Living On An HOA Block: Is It The Right Move For Me?

According to recent reports, 58 percent of American homeowners and 40 million housing units are a part of HOA communities. In fact, there are around 8,000 HOAs formed each year. If you are thinking of moving into an HOA condominium or apartment block, living in an HOA can come with its own set of pros and cons to consider before making the decision. With effective HOA community management, living in an HOA can provide access to amenities, reduced worry about upkeep, and better dispute management. On the other hand, some HOAs can have poor management, overpriced fees, and lack of control. So, is it the right move for you? The answer will rely on you weighing the pros and cons.

Skip The Monthly And Seasonal Worry About Maintenance

A commonly cited benefit of living in an HOA building is that property maintenance is done for you. This means all of the tedious seasonal home maintenance tasks like mowing your lawn, landscaping, and snow removal are included in your monthly HOA fees. It also means that your home is ready for all seasons, including the dreaded winter months. Also, home repairs and insurance are often covered in your HOA fees. 

Enjoy The Perks Of Added Amenities

Many HOAs also come with added amenities like swimming pools, parks, and tennis pools. These amenities can be a great way to have an active and healthy lifestyle. In some cases, Homeowners Associations can even provide trash removal and pest control services, ensuring your living environment is both wholesome and clean. Best of all, access to these amenities is included in your monthly HOA fees.  

The Risk Of Poor Management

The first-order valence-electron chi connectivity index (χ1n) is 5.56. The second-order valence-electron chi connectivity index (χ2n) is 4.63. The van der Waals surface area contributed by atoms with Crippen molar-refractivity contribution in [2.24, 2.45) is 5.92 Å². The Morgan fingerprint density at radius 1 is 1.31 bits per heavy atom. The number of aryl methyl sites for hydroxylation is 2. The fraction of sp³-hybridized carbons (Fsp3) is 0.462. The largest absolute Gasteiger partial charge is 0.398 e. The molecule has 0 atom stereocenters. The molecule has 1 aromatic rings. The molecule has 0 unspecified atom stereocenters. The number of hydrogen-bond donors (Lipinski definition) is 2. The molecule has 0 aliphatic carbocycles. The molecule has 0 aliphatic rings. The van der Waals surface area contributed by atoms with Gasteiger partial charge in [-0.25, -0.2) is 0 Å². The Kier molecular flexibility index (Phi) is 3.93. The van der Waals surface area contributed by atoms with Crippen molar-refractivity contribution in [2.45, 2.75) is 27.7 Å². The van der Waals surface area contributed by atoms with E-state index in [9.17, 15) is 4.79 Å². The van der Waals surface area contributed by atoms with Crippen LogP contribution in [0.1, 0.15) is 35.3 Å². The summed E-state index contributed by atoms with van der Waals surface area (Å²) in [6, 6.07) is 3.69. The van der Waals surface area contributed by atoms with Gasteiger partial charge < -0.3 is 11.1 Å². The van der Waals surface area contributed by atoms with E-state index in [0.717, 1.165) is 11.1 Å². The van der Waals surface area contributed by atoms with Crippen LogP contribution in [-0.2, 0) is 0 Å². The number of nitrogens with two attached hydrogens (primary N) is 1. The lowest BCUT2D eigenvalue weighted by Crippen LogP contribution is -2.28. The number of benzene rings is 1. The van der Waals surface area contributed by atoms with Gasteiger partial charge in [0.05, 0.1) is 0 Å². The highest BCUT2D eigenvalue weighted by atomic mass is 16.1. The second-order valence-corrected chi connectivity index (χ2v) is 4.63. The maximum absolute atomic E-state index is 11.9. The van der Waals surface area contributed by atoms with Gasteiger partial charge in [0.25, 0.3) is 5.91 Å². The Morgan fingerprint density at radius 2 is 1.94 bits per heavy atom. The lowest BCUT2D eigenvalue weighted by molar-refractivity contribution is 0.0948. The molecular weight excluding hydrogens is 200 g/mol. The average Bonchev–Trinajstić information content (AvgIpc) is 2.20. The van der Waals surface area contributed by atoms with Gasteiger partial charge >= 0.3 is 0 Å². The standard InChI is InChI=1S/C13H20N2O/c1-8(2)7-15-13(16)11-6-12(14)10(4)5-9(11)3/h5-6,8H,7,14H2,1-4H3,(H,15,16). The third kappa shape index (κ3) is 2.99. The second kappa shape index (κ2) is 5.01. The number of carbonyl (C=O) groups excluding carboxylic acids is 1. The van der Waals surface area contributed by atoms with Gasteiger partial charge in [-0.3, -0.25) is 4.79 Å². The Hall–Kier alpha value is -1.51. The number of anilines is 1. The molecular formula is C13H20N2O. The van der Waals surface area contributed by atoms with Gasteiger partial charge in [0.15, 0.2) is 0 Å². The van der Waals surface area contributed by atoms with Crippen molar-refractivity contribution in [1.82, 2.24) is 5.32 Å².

On the flip side, there have been some news reports of HOA horror stories and mismanagement. Instances of these can include your HOA allowing public access to amenities (thereby compromising security), HOA board members harassing homeowners, and heightened repercussions for defaulting on your monthly HOA fees. The board of HOAs also has the power to implement additional rules and regulations on all fronts from noise levels to parking zones and permitted paint choices.

Can You Personalize Your Apartment As You Wish?

Continuing from the last point, some people may find living in an HOA too restrictive for their taste. This is because HOAs try to maintain architectural control and a synchronized image. You may even find that some HOAs have rules on the permitted color scheme for your apartment or the height of your lawn. This can hinder your plans for personalizing your apartment. However, you may still be able to make it feel like home with non-permanent design touches like painting your furniture, adding color with accessories, and using removable wallpaper to create dimension.

As a final note: HOAs may not always mean better value for money either. While they do include utility bills and maintenance in their monthly fees, the fees can vary and are not normally regulated. This means you could end up paying exorbitant HOA fees. It could also go the other way. For instance, Tennessee and Wyoming have some of the lowest HOA fees while New York and Hawaii lead the boards with the highest. It is advised that you do your research on the median fees being charged in your state before deciding if HOA living is the right move for you. 

Living in an HOA building is not right for everyone. It does, however, come with a fair set of benefits you can enjoy. The decision on whether it is the right move for you will depend on how many of these benefits are appealing and applicable to you- and whether they outweigh the costs attached to them.

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